Posted Jan 22, 2018 by Devin Coldewey
I was all set to dislike the “flick,” a time unit just recently invented by Facebook (technically the Oculus team), because I thought it was going to be something worthless like “the average time someone looks at a post.” In fact it’s a very clever way of dividing time that theoretically could make video and audio production much more harmonious.
So what is a flick? A flick is one seven hundred and five million six hundred thousandth of a second — 1/705,600,000 if you prefer the digits, or 1.417233560090703e-9 if you prefer decimals.
And why is that useful?
As a hint, here’s a list of numbers into which 1/705,600,000 divides evenly: 1/8, 1/16, 1/22.05, 1/24, 1/25, 1/30, 1/32, 1/44.1, 1/48, 1/50, 1/60, 1/90, 1/100, 1/120. Notice a pattern?
Even if you don’t work in media production, some of those numbers probably look familiar. That’s because they’re all framerates or frequencies used in encoding or showing things like films and music. 24 frames per second, 120 hertz TVs, 44.1 KHz sample rate audio.
Many of these fractions resolve into inconvenient decimal series, necessitating shorthand or estimations. For instance, the 1/24th of a second around which the entire film industry is based on is equal to 0.0416666666666666… on and on forever (even attempting to use nanoseconds to represent these durations ends up creating fractions of nanoseconds). So it may be abbreviated for convenience to 0.04167. Easier to remember, but not numerically exact, and who knows when that “extra” value might break something? [ this is a foundational problem in computer programing waiting to bite the unwary at any time - arclein ]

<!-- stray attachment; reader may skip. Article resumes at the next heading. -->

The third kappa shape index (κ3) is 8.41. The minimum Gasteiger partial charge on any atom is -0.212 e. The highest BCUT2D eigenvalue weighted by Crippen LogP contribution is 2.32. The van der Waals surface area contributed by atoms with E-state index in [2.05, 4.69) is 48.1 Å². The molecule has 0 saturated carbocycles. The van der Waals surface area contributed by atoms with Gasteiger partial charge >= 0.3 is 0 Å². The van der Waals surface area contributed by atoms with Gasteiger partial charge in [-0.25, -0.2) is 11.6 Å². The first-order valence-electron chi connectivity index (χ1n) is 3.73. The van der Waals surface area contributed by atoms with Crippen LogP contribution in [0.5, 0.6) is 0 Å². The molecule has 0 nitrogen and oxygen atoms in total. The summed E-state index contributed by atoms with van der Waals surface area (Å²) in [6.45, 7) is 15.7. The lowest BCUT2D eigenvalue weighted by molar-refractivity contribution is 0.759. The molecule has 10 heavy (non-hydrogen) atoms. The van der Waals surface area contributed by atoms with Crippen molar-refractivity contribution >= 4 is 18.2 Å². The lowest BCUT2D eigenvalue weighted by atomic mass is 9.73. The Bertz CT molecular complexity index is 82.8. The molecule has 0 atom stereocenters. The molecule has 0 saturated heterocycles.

On the other hand, using flicks almost all these important fractional frequencies turn into a nice exact round numbers, no bars or estimation needed: 1/24th of a second, for instance, is 29,400,000 flicks. 1/120th is 5,880,000 flicks. 1/44,100th is 16,000 flicks.
Those numbers may not be easier for you to remember, but it makes them a heck of a lot simpler for systems to match with one another without creating some kind of inter-format fraction that has to be resolved with yet another adjusting frequency. Computers love whole numbers, and so do I.
Even the weird NTSC numbers in use due to certain technical constraints divide nicely. 23.976 (technically 24*(1,000/1,001)=23.976023976230 with the last 6 digits repeating) becomes exactly 29,429,400 flicks. It’s the same for 29.97, 59.94, and any others like them. No more fractions or decimals needed whatsoever! How great is that?!
I don’t know why this is so immensely satisfying for me, in a “things fitting perfectly into other things” way. Probably because having dabbled in video and audio editing and effects, timing and frame rate stuff was always a pain (though thankfully we’ve mostly left behind interlacing and other legacy cruft) and I would welcome harmonization really of any sort. I congratulate this team of genius self-starters for finding this amazing number and creating this potentially super-useful time unit.
You can download, fork, or otherwise investigate the flicks format and code over at GitHub.